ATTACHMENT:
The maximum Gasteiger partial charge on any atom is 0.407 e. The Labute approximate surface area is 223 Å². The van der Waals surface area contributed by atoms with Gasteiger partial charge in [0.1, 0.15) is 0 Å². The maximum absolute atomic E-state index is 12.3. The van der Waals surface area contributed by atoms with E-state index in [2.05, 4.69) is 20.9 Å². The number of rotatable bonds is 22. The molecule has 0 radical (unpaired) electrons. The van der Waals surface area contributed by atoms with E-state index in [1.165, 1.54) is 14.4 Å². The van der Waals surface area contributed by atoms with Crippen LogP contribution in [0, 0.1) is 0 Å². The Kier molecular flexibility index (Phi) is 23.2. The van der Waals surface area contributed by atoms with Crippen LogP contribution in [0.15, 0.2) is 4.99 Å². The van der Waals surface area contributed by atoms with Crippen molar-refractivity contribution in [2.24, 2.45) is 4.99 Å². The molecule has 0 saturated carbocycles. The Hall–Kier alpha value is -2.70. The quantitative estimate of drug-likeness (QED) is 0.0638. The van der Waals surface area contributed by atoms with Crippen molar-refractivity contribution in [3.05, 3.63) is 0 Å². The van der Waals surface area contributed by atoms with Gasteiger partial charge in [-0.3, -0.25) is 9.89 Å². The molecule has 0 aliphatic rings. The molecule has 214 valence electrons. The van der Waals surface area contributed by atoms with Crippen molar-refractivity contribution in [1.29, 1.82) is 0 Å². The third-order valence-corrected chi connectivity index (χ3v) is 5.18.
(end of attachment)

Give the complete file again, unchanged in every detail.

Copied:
The maximum Gasteiger partial charge on any atom is 0.407 e. The Labute approximate surface area is 223 Å². The van der Waals surface area contributed by atoms with Gasteiger partial charge in [0.1, 0.15) is 0 Å². The maximum absolute atomic E-state index is 12.3. The van der Waals surface area contributed by atoms with E-state index in [2.05, 4.69) is 20.9 Å². The number of rotatable bonds is 22. The molecule has 0 radical (unpaired) electrons. The van der Waals surface area contributed by atoms with E-state index in [1.165, 1.54) is 14.4 Å². The van der Waals surface area contributed by atoms with Crippen LogP contribution in [0, 0.1) is 0 Å². The Kier molecular flexibility index (Phi) is 23.2. The van der Waals surface area contributed by atoms with Crippen LogP contribution in [0.15, 0.2) is 4.99 Å². The van der Waals surface area contributed by atoms with Crippen molar-refractivity contribution in [2.24, 2.45) is 4.99 Å². The molecule has 0 saturated carbocycles. The Hall–Kier alpha value is -2.70. The quantitative estimate of drug-likeness (QED) is 0.0638. The van der Waals surface area contributed by atoms with Crippen molar-refractivity contribution in [3.05, 3.63) is 0 Å². The van der Waals surface area contributed by atoms with Gasteiger partial charge in [-0.3, -0.25) is 9.89 Å². The molecule has 0 aliphatic rings. The molecule has 214 valence electrons. The van der Waals surface area contributed by atoms with Crippen molar-refractivity contribution in [1.29, 1.82) is 0 Å². The third-order valence-corrected chi connectivity index (χ3v) is 5.18.